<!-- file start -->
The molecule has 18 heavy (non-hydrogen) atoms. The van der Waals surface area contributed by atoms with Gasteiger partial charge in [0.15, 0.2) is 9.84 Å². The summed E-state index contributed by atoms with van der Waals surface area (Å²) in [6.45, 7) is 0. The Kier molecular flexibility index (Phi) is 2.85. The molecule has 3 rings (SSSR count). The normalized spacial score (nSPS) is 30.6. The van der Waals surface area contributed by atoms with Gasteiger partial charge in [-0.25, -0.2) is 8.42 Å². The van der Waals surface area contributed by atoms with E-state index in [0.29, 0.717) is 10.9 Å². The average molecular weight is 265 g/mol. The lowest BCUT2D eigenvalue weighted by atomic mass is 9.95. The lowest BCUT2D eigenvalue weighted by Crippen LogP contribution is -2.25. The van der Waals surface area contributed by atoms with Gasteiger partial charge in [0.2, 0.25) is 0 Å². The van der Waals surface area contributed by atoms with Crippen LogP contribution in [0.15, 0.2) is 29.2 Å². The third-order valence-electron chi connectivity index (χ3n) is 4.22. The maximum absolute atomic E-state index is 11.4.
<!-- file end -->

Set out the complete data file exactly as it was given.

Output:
The molecule has 18 heavy (non-hydrogen) atoms. The van der Waals surface area contributed by atoms with Gasteiger partial charge in [0.15, 0.2) is 9.84 Å². The summed E-state index contributed by atoms with van der Waals surface area (Å²) in [6.45, 7) is 0. The Kier molecular flexibility index (Phi) is 2.85. The molecule has 3 rings (SSSR count). The normalized spacial score (nSPS) is 30.6. The van der Waals surface area contributed by atoms with Gasteiger partial charge in [-0.25, -0.2) is 8.42 Å². The van der Waals surface area contributed by atoms with E-state index in [0.29, 0.717) is 10.9 Å². The average molecular weight is 265 g/mol. The lowest BCUT2D eigenvalue weighted by atomic mass is 9.95. The lowest BCUT2D eigenvalue weighted by Crippen LogP contribution is -2.25. The van der Waals surface area contributed by atoms with Gasteiger partial charge in [0.2, 0.25) is 0 Å². The van der Waals surface area contributed by atoms with Crippen LogP contribution in [0.15, 0.2) is 29.2 Å². The third-order valence-electron chi connectivity index (χ3n) is 4.22. The maximum absolute atomic E-state index is 11.4.